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Monday, May 8, 2017

NYC Psychotherapy Blog: Are You Setting Boundaries That Are Too Rigid?

In a prior article,  Setting Healthy Boundaries, I discussed how to set healthy boundaries.  In this article, I'm focusing on how to overcome setting boundaries that are too rigid.

Are You Setting Boundaries That Are Too Rigid?
Most of the time when we think of setting boundaries, we think about boundaries that are too loose.

But there are some people who set boundaries that are too rigid and they end up having problems in their interpersonal relationships.

Signs That Your Boundaries Might Be Too Rigid
  • You spend most of your time alone.
  • Your plans don't include other people.
  • You feel lonely, disconnected and alienated from others (see my article: Overcoming Loneliness and Social Isolation).
  • You don't get to know other people because you don't open up to them or allow them to open up to you.
  • You're unhappy because you feel that others don't know the real you, but you also fear allowing them to get to know the real you (see my article:  Overcoming the Fear That Others Won't Like You If They Knew the Real You).
  • You've alienated others because you keep them at a distance.
  • Family or friends complain that you keep them shut out emotionally because you've built a wall around yourself.
  • Other people seem to dislike you, misunderstand you or feel put off by you because you're emotionally cold towards them.
And so on.

What Are Some of the Reasons Why You Might Be Setting Rigid Boundaries?
Generally, people who set rigid boundaries have often experienced prior emotional trauma that makes them fearful of allowing people to get close to them.

This can include an early history of physical abuse or neglect, emotional abuse, sexual abuse and other forms of abuse (see my article: Adults Who Were Traumatized as Children Are Often Afraid to Experience All Their Feelings).

Are You Setting Boundaries That Are Too Rigid?

If you're setting rigid boundaries, you probably don't feel safe allowing others to get to know you beyond the surface, so you might use maladaptive coping strategies or defense mechanisms that include keeping yourself walled off and shutting others out (see my article: How Therapy Can Help You to Gradually Take Down the "Wall" You've Built Around Yourself).

What Are Some of the Problems You Might Be Having As a Result of Rigid Boundaries?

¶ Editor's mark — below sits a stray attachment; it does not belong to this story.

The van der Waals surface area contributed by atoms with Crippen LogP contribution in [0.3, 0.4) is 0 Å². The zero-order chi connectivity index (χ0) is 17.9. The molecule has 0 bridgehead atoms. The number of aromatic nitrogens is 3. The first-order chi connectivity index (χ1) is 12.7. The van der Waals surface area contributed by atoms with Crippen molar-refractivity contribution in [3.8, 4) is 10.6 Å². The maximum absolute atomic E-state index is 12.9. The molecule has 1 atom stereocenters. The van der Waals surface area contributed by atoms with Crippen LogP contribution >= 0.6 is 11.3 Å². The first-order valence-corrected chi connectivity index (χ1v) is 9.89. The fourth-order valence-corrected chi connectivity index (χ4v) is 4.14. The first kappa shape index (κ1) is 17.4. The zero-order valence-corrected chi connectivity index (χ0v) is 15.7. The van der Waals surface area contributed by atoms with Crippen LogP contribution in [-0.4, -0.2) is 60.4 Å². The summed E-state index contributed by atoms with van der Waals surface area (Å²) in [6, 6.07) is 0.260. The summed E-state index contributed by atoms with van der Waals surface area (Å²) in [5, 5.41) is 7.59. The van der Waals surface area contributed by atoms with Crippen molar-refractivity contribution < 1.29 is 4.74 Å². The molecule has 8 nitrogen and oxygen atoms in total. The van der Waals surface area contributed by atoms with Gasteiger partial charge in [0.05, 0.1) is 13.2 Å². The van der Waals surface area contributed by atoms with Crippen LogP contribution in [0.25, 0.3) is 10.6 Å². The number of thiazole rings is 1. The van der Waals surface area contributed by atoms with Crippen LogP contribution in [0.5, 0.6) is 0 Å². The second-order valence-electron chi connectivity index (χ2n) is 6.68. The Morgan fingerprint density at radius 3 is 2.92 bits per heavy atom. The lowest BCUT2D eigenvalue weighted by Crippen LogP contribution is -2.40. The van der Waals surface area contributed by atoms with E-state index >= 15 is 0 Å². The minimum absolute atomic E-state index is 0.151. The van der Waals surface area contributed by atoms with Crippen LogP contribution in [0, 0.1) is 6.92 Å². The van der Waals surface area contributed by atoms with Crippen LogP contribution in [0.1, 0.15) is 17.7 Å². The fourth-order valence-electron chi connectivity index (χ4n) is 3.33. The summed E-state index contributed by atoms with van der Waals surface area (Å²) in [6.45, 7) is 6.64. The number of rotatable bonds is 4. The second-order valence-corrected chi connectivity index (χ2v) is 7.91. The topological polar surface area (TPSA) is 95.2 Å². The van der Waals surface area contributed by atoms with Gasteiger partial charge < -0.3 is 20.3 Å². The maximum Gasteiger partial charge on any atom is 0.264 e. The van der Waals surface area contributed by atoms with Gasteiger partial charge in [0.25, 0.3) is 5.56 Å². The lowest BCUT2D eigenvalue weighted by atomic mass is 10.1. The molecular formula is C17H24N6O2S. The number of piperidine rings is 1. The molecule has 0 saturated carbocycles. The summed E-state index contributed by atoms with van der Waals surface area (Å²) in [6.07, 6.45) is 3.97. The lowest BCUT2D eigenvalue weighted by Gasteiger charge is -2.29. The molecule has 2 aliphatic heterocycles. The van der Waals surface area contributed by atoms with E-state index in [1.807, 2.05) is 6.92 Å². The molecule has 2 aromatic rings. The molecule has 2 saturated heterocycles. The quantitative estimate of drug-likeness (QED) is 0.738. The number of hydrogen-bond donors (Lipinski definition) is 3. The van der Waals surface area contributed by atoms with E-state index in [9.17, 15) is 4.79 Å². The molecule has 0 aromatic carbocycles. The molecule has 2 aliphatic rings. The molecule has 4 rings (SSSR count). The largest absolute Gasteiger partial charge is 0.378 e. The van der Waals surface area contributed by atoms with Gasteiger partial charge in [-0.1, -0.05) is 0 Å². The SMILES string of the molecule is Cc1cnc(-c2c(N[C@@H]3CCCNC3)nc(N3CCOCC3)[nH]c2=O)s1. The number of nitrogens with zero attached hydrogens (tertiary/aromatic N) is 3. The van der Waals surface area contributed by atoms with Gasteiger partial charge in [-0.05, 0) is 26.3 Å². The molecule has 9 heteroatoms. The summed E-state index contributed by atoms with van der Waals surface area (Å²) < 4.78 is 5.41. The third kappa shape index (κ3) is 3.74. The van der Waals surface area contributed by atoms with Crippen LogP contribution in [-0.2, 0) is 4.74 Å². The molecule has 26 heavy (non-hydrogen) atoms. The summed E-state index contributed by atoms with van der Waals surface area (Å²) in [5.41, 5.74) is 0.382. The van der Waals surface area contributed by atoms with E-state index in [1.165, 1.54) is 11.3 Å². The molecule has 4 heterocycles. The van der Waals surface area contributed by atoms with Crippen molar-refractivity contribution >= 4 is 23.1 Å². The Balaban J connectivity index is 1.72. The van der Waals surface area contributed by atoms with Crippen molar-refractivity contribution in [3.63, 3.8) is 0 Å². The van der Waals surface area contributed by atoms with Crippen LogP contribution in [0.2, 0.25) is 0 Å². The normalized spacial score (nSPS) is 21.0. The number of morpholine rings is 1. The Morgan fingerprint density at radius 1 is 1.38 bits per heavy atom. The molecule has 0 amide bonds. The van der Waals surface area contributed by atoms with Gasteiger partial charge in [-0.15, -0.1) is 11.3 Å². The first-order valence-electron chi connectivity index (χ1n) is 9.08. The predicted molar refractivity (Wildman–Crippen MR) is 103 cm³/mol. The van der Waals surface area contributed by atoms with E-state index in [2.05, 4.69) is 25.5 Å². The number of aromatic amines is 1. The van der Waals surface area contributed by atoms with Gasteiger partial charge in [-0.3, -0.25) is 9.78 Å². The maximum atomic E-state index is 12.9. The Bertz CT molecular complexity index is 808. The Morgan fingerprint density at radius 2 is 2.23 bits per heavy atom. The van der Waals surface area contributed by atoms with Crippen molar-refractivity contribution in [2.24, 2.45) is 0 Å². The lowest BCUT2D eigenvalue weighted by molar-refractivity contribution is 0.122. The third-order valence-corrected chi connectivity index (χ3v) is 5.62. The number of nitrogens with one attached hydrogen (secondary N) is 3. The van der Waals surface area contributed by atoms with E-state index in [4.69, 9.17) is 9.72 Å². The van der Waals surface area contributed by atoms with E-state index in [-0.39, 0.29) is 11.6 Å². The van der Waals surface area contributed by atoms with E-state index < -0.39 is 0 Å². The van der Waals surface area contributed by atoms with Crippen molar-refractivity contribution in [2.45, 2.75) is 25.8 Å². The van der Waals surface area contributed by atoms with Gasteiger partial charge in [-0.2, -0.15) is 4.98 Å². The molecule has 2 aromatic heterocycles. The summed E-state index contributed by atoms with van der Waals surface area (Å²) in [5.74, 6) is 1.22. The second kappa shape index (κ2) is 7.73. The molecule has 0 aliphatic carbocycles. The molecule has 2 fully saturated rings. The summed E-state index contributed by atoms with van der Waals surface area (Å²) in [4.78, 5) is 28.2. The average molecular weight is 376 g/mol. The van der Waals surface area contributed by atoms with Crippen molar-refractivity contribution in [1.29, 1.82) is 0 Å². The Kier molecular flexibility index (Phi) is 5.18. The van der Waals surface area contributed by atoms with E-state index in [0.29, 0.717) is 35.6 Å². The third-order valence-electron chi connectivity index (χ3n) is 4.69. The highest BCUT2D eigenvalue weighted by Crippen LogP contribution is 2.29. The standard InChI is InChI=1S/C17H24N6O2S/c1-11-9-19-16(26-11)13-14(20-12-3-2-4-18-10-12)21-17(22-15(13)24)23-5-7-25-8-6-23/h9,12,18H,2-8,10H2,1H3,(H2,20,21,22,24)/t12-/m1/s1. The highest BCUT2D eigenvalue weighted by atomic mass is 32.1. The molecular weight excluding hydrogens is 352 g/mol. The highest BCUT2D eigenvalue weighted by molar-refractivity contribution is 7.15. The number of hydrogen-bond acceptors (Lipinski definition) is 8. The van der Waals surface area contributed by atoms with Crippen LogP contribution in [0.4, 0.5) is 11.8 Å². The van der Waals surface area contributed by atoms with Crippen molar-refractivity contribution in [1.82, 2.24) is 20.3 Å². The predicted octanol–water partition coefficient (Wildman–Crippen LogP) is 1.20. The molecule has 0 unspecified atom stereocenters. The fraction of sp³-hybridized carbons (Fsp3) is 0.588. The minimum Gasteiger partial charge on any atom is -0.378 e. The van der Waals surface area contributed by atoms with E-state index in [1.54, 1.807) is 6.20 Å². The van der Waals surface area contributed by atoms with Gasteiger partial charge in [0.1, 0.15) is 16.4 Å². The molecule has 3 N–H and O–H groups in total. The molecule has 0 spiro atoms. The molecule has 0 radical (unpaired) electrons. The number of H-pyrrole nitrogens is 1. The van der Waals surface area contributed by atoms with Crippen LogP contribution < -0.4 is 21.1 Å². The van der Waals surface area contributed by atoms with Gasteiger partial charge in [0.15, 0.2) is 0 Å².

We are all hard wired for emotional attachment.

Everyone has a basic need for emotional connection, even people who deny to themselves and others that this is what they need.

As I mentioned earlier, if you're setting rigid boundaries with others, you probably feel lonely a lot of the time.

You might not make the connection between your loneliness and the rigid boundaries that you set with others.  You might not even realize that you're setting rigid boundaries because it might be unconscious on your part.

You might feel like others don't like you or they're the ones who are avoiding you--when, in fact, what's really happening is that others sense you want them to remain at a distance.

This isn't always something that is clearly defined--it might be a vague sense that others have to keep away from you.

Rigid Boundaries: Others Sense You Want Them to Keep Their Distance

Due to this dynamic, there is a spiraling effect:  You signal to others, either consciously or  unconsciously, that you don't want others to get too close to you.  Then, others respond by keeping their distance from you.

But just like everyone else, you need emotional connection, so you end up feeling lonely and then wonder why others are keeping their distance.  This, in turn, can lead to you're feeling annoyed or resentful, which further signals to others to stay away.

Overcoming the Need to Set Rigid Boundaries With Others
The first step in overcoming this problem is self awareness.

Without self awareness, you won't know that you're creating this dynamic with others and there will be little to no chance of changing it.

The next step is getting help in therapy to overcome the original problem that created the need for you to keep people at a distance.

Getting Help in Therapy
Often, people with rigid boundaries come into therapy because they feel lonely, misunderstood or alienated from others.

Even if they're missing having close connections with others, they might not know how to make those connections.

The underlying problems that lead to forming rigid boundaries often starts at a young age.

It's hard to change from having rigid boundaries to having healthy, flexible boundaries without professional help.

Getting Help in Therapy to Overcome Unresolved Trauma That Results in Rigid Boundaries

A skilled psychotherapist, who is trained in trauma therapy, can help you with unresolved trauma to work through these problems so you can learn to trust and form healthy relationships.

This isn't easy or quick, but trauma therapy has helped many people with rigid boundaries and other similar problems.

I'll be writing more about this in my next article.

About Me
I am a licensed NYC psychotherapist, hypnotherapist, EMDR and Somatic Experiencing therapist who works with individual adults and couples.

One of my specialties is helping adults to overcome psychological trauma, and I have helped many people to overcome their trauma history so they could go on to lead fulfilling lives.

To find out more about me, visit my website:  Josephine Ferraro, LCSW - NYC Psychotherapist.

To set up a consultation, call me at (212) 726-1006 or email me.













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